The team focused their research on spinal cord injuries, caused when the spinal cord is damaged by trauma rather than disease. Depending on the severity a spinal injury can lead from pain to full paralysis, with high social and medical care costs. As the spinal cord lacks the ability to regenerate, the potential for patient recovery is severely limited.
"Our research offers the first evidence that the spinal cord meninges, the system of membranes which cover the surface of the brain and the spinal cord, contains stem cells which are capable of self-renewal and proliferation," said lead authors Dr Ilaria Decimo and Dr Francesco Bifari, at the University of Verona.
Following a spinal injury meningeal cells increase in number and migrate to form glial scars and the team believe this process explains part of the mechanism of stem cell activation in central nervous system diseases; a mechanism which could in turn be used for treatments. Dr Decimo's team microdissected samples of spinal cord meninges from adult rats revealing that meningeal cells contain crucial stem cell properties. It is these properties which increase following a spinal cord injury.
"Our research emphasizes the role of meninges cells in the reaction to spinal cord trauma and indicates for the first time that spinal cord meninges harbour stem cells which are activated by injury," concluded Dr, Decimo. "Further testing could result in a strategic turnaround for advancing regenerative medicine for treating neurological disorders and spinal cord injuries."
"This study underlines the importance of endogenous stem cells," said STEM CELLS Editor Dr Miodrag Stojkovic. "Identification of these cells is crucial for understanding the basic mechanisms of cell biology and tissue repair, but also to identify drugs and chemicals which might be used to mobilize meningeal stem cells."
Ben Norman | EurekAlert!
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Researchers from the Department of Atomically Resolved Dynamics of the Max Planck Institute for the Structure and Dynamics of Matter (MPSD) at the Center for Free-Electron Laser Science in Hamburg, the University of Hamburg and the European Molecular Biology Laboratory (EMBL) outstation in the city have developed a new method to watch biomolecules at work. This method dramatically simplifies starting enzymatic reactions by mixing a cocktail of small amounts of liquids with protein crystals. Determination of the protein structures at different times after mixing can be assembled into a time-lapse sequence that shows the molecular foundations of biology.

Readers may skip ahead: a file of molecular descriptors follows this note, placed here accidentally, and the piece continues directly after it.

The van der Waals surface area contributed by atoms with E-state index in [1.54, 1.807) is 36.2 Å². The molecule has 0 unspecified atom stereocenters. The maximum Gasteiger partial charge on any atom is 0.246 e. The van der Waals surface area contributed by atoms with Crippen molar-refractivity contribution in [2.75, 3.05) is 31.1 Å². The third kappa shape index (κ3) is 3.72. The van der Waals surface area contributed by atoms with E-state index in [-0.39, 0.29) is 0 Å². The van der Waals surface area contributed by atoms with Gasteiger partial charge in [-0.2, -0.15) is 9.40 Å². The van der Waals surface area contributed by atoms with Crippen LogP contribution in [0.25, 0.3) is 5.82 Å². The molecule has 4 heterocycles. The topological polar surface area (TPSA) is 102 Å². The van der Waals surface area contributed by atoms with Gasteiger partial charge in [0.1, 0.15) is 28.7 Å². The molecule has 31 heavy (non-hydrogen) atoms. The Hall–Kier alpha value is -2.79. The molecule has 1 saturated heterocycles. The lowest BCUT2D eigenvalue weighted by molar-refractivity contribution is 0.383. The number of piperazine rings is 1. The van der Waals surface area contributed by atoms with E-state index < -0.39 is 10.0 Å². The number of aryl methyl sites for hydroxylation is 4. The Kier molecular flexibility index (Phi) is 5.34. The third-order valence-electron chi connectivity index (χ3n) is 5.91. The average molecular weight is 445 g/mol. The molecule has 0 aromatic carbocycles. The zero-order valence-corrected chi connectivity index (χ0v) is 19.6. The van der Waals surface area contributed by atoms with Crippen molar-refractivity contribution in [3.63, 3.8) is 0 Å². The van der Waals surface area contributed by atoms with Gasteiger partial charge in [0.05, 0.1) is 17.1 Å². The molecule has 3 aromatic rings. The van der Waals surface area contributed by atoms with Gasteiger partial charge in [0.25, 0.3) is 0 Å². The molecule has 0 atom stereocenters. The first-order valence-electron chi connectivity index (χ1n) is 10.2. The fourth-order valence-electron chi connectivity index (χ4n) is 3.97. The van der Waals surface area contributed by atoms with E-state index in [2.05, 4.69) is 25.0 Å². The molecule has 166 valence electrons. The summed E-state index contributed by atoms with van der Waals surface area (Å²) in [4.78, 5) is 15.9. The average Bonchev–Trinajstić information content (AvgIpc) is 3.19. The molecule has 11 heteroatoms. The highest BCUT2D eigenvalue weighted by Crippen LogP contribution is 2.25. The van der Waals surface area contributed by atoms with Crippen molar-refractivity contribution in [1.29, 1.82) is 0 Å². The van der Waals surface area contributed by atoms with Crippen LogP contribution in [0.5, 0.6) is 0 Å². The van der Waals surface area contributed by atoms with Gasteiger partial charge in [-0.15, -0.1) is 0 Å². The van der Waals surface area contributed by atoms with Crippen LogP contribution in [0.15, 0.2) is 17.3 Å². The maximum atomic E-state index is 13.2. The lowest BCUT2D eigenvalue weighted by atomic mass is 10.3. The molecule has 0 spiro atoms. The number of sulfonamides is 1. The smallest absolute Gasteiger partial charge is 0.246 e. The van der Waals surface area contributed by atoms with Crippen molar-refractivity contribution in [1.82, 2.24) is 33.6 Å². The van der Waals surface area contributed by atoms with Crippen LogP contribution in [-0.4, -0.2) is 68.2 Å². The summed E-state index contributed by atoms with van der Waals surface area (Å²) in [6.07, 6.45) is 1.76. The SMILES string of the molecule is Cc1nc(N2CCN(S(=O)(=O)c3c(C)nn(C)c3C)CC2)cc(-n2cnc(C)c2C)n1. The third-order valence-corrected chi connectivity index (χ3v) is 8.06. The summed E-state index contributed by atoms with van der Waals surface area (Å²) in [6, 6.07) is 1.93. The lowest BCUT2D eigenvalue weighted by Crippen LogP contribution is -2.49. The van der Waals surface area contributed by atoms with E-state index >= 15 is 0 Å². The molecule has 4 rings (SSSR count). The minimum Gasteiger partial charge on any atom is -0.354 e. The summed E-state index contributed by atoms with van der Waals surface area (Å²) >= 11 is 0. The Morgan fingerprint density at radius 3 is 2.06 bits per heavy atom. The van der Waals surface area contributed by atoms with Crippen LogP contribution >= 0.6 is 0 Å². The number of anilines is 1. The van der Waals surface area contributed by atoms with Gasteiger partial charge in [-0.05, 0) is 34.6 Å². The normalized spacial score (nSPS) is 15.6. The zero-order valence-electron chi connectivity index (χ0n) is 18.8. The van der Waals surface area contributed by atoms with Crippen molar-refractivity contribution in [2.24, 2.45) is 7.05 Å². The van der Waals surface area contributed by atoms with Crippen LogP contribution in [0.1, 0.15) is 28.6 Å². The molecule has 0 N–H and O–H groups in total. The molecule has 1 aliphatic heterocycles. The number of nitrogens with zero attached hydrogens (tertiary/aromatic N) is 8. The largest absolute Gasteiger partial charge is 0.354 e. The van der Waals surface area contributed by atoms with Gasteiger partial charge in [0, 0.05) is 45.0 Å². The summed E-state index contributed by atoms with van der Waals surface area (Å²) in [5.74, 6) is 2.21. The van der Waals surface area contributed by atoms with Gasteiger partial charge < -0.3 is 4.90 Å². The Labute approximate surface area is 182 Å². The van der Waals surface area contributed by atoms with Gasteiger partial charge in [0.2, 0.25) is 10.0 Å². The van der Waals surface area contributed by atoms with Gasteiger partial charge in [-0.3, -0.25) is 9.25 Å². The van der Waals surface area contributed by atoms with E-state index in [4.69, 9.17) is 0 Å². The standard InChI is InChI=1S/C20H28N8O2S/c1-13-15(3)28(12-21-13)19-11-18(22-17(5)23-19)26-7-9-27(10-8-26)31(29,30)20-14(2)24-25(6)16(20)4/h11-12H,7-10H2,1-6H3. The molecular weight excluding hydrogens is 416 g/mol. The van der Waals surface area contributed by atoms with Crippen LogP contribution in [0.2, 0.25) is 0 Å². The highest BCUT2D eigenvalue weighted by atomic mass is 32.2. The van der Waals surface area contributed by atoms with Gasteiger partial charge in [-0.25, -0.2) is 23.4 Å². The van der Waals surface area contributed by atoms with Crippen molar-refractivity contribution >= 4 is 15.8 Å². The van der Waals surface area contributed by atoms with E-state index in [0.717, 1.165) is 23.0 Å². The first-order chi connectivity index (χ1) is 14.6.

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Researchers from the Department of Atomically Resolved Dynamics of the Max Planck Institute for the Structure and Dynamics of Matter (MPSD) at the Center for Free-Electron Laser Science in Hamburg, the University of Potsdam (both in Germany) and the University of Toronto (Canada) have pieced together a detailed time-lapse movie revealing all the major steps during the catalytic cycle of an enzyme. Surprisingly, the communication between the protein units is accomplished via a water-network akin to a string telephone. This communication is aligned with a ‘breathing’ motion, that is the expansion and contraction of the protein.
This time-lapse sequence of structures reveals dynamic motions as a fundamental element in the molecular foundations of biology.
Two research teams have succeeded simultaneously in measuring the long-sought Thorium nuclear transition, which enables extremely precise nuclear clocks. TU Wien (Vienna) is part of both teams.
If you want to build the most accurate clock in the world, you need something that "ticks" very fast and extremely precise. In an atomic clock, electrons are...
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